One of the mysteries of the English language finally explained.
A small and brightly colored freshwater fish native to Africa and tropical America.
Family Characidae: numerous species, including the piranhas and popular aquarium fishes such as the tetras
- ‘And some fossil catfishes, lungfishes, and characins date back to the Late Cretaceous, 70 million years ago.’
- ‘Each year since 1960, more than 35 tropical American species of fishes, including catfishes, characins, electric fishes, killifishes, and cichlids, have been newly described and named.’
- ‘The true characins, family Characidae, are found in Africa and more abundantly in South and Central America.’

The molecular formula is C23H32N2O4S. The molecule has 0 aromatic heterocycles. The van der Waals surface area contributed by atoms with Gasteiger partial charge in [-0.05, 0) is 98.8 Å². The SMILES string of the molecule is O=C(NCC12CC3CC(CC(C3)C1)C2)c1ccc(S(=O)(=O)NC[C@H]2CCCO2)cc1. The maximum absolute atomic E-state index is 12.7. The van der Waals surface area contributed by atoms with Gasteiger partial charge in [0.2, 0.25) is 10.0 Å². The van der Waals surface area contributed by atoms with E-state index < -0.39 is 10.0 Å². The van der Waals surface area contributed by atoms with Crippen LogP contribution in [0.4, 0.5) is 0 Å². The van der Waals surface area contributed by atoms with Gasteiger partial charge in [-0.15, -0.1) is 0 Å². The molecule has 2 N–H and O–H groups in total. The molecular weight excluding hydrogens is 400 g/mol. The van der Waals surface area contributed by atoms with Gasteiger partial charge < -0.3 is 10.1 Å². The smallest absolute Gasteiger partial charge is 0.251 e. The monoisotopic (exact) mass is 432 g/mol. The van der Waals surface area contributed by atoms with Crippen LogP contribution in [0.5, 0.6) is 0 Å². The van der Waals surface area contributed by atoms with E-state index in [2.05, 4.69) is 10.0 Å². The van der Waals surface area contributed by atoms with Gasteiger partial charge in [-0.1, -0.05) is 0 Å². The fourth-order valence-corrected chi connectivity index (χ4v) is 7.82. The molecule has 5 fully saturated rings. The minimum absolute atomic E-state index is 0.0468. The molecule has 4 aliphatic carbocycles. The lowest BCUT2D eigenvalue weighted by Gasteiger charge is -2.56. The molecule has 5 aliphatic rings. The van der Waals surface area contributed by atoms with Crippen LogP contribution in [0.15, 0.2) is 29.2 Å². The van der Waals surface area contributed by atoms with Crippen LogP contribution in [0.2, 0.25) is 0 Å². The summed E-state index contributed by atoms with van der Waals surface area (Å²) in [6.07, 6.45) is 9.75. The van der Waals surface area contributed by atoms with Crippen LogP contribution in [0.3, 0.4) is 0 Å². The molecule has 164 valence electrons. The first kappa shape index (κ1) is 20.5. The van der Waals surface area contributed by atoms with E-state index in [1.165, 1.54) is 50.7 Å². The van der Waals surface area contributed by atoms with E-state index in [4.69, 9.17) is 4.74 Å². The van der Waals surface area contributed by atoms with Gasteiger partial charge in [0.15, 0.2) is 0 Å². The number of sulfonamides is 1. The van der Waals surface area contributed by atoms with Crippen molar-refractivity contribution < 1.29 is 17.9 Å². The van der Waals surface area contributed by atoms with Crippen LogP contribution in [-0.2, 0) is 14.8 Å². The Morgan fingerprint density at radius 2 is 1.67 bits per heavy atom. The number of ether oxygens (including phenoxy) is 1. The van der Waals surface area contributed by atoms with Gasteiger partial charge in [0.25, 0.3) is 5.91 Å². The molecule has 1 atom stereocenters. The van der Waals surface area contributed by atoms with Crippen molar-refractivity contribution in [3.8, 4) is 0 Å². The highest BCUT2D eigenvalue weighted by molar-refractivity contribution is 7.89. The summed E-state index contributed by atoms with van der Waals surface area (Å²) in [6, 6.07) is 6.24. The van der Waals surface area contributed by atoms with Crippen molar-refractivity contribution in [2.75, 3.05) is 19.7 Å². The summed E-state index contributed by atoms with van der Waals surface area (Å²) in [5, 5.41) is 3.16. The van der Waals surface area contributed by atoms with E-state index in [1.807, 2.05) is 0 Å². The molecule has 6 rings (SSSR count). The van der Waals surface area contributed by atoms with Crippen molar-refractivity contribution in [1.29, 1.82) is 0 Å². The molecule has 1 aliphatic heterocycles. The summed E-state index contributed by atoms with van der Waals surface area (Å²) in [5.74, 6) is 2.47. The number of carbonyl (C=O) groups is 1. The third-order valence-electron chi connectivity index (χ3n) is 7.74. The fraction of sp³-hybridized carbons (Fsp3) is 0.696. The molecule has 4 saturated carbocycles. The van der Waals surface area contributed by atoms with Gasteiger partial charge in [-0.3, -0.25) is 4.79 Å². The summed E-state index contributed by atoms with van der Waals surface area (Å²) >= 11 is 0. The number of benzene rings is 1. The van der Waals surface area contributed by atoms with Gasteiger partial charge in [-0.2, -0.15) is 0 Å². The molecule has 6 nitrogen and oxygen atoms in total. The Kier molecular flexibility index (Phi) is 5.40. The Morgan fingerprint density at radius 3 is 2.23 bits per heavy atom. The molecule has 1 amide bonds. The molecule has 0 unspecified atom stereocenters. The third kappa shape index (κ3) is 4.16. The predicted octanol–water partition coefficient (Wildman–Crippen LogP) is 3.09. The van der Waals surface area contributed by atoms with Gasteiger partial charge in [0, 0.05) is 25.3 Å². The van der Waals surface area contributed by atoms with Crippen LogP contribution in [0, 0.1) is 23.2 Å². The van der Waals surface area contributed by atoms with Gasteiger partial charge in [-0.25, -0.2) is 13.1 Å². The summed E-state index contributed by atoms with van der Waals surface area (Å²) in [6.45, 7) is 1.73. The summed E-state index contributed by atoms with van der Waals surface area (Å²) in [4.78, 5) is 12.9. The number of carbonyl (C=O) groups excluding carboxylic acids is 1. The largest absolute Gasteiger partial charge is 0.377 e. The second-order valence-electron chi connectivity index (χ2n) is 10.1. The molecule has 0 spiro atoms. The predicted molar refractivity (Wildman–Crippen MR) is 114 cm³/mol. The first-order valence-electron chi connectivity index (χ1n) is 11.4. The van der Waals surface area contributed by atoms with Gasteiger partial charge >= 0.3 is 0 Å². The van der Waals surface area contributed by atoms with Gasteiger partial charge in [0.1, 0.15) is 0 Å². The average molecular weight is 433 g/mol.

- ‘These streams are occupied on the south slope by a subset of the fish that characterize freshwater rivers in the Orinoco Basin in Venezuela, including cichlids and characins.’
- ‘Yet species reared in total darkness - as are the small, cave-dwelling characin of Mexico - fail to develop their visual capacity.’
Late 19th century: from modern Latin Characinus (genus name), from Greek kharax, literally ‘pointed stake’, denoting a kind of fish.
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